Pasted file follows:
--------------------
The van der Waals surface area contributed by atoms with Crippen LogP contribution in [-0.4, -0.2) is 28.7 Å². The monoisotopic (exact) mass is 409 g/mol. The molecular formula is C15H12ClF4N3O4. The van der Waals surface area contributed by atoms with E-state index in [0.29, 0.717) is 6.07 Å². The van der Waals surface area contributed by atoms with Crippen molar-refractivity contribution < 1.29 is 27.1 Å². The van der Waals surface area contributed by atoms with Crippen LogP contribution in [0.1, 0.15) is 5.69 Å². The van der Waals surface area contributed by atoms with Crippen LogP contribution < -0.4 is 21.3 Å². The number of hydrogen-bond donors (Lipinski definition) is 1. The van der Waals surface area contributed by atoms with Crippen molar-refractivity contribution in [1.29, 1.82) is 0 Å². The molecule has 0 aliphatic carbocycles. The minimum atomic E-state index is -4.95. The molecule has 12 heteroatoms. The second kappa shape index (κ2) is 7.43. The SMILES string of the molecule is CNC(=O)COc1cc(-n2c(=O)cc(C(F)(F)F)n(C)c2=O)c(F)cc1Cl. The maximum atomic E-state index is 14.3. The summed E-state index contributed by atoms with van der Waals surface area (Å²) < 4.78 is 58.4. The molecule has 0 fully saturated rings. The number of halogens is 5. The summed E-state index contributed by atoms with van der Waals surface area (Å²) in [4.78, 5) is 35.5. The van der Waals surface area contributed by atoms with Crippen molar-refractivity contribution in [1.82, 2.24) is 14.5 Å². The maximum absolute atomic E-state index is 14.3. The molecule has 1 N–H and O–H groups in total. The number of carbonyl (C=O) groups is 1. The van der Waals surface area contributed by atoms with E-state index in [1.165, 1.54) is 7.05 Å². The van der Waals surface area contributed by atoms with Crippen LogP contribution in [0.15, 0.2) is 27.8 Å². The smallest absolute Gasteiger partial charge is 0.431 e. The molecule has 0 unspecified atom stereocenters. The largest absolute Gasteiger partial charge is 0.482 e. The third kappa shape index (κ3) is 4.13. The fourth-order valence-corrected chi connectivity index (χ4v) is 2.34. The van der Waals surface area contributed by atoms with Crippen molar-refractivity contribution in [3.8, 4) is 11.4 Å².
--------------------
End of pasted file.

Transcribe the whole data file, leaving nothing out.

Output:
The van der Waals surface area contributed by atoms with Crippen LogP contribution in [-0.4, -0.2) is 28.7 Å². The monoisotopic (exact) mass is 409 g/mol. The molecular formula is C15H12ClF4N3O4. The van der Waals surface area contributed by atoms with E-state index in [0.29, 0.717) is 6.07 Å². The van der Waals surface area contributed by atoms with Crippen molar-refractivity contribution < 1.29 is 27.1 Å². The van der Waals surface area contributed by atoms with Crippen LogP contribution in [0.1, 0.15) is 5.69 Å². The van der Waals surface area contributed by atoms with Crippen LogP contribution < -0.4 is 21.3 Å². The number of hydrogen-bond donors (Lipinski definition) is 1. The van der Waals surface area contributed by atoms with Crippen molar-refractivity contribution in [1.29, 1.82) is 0 Å². The molecule has 0 aliphatic carbocycles. The minimum atomic E-state index is -4.95. The molecule has 12 heteroatoms. The second kappa shape index (κ2) is 7.43. The SMILES string of the molecule is CNC(=O)COc1cc(-n2c(=O)cc(C(F)(F)F)n(C)c2=O)c(F)cc1Cl. The maximum atomic E-state index is 14.3. The summed E-state index contributed by atoms with van der Waals surface area (Å²) < 4.78 is 58.4. The molecule has 0 fully saturated rings. The number of halogens is 5. The summed E-state index contributed by atoms with van der Waals surface area (Å²) in [4.78, 5) is 35.5. The van der Waals surface area contributed by atoms with Crippen molar-refractivity contribution in [1.82, 2.24) is 14.5 Å². The maximum absolute atomic E-state index is 14.3. The molecule has 1 N–H and O–H groups in total. The number of carbonyl (C=O) groups is 1. The van der Waals surface area contributed by atoms with E-state index in [1.165, 1.54) is 7.05 Å². The van der Waals surface area contributed by atoms with Crippen LogP contribution in [0.15, 0.2) is 27.8 Å². The smallest absolute Gasteiger partial charge is 0.431 e. The molecule has 0 unspecified atom stereocenters. The largest absolute Gasteiger partial charge is 0.482 e. The third kappa shape index (κ3) is 4.13. The fourth-order valence-corrected chi connectivity index (χ4v) is 2.34. The van der Waals surface area contributed by atoms with Crippen molar-refractivity contribution in [3.8, 4) is 11.4 Å².